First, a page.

Portland will see a stepped-up presence of federal, state and local law enforcement resources in coming days, as the state looks to help the city quell unrest that included a man being killed Saturday night.
In a statement Sunday evening, Gov. Kate Brown announced what she called “a unified law enforcement plan to protect free speech and bring violence and arson to an end in Portland.” The proposal is aimed at helping Portland police respond to demonstrations for racial justice that have played out for more than 90 days, as well as recent counter-demonstrations from far-right groups that have led to violent clashes.
“With months of nightly protests stretching the Portland Police Bureau’s resources thin, additional local and state personnel, as well as federal resources, will give the Police Bureau the investigative capacity to arrest and charge those individuals who have engaged in violent or destructive acts and endangered public safety,” the announcement said.
Under the plan, Brown’s office will detail Oregon State Police troopers to Portland, in order to help “free up” local police to investigate violent actions. The state police also are offering to share more than two-dozen body cameras with Portland police, who don’t currently use them.
Brown is proposing to bring in manpower from neighboring jurisdictions, as well. That includes the Clackamas and Washington county sheriff’s offices, and the Gresham Police Department, which Brown has asked to help assist with demonstrations.
Notably, the plan includes “additional resources” from both the Federal Bureau of Investigation and the U.S Attorney’s Office. Involvement of federal forces in policing demonstrations has been a flashpoint in Portland since July, when President Donald Trump increased the federal presence in the city, ramping up tensions.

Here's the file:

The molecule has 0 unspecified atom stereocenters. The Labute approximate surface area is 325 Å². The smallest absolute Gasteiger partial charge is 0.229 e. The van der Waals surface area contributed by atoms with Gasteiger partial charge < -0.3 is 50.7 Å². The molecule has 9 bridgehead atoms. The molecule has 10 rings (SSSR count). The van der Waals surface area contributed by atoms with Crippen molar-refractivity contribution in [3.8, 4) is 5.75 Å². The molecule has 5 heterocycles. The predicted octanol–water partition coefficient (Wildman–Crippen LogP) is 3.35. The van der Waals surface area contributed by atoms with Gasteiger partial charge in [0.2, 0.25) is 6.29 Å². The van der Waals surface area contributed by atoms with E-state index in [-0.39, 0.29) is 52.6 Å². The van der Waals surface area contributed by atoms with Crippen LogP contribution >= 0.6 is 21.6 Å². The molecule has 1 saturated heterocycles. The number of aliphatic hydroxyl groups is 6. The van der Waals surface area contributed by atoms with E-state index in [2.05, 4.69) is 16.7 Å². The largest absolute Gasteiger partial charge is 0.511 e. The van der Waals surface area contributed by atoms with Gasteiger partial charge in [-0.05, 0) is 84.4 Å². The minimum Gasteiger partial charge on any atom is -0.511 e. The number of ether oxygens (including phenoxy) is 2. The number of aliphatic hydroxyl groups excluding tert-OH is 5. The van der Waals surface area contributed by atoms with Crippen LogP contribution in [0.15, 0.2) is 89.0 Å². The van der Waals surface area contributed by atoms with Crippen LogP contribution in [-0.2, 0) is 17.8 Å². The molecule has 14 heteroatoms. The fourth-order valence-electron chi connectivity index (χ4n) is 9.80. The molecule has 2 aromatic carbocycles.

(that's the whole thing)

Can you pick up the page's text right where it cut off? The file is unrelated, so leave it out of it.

Portland police have said months of nightly demonstrations have sapped them of the resources they need to adequately supervise those events.
Brown’s plan comes with pledges from Multnomah County Sheriff Mike Reese to keep space free in the county jail to keep “individuals booked for violent behavior,” and a commitment from Multnomah County District Attorney Mike Schmidt to prosecute offenses such as arson and physical violence.
Finally, the governor plans to convene a forum on policing that includes racial justice demonstrators and Mayor Ted Wheeler, who has been an increasing subject of their ire.
City and state officials have grappled for months with how to appropriately respond to protests against police violence that frequently include a small number of protesters destroying property and lobbing objects at police.
But those protests have taken on a new tension in recent days, as counter-demonstrators arrive in the city and open brawls between the two factions playing out on streets and sidewalks. Brown’s announcement comes a day after a man affiliated with a right-wing group, Patriot Prayer, was fatally shot in downtown Portland following a Trump rally.
In her announcement, Brown emphasized the increasing presence of groups like Patriot Prayer, whose members have clashed repeatedly with other groups in Portland, and whom Brown said arrived in Portland on Saturday “armed and looking for a fight.”
“Every Oregonian has the right to freely express their views without fear of deadly violence,” Brown said in a statement. “I will not allow Patriot Prayer and armed white supremacists to bring more bloodshed to our streets.”
Brown’s announcement also comes after a day in which Trump has trained his attention on Portland, and particularly Wheeler. In a barrage of tweets Sunday, the president accused Wheeler of being “incompetent” and “wacky” and “a FOOL.” Trump has repeatedly called on Oregon officials to take a far harder line in cracking down on demonstrators and has suggested he might send more federal law enforcement to the city.
Local officials, meanwhile, have blamed the president for fueling the division and hatred they say led to Saturday’s bloodshed.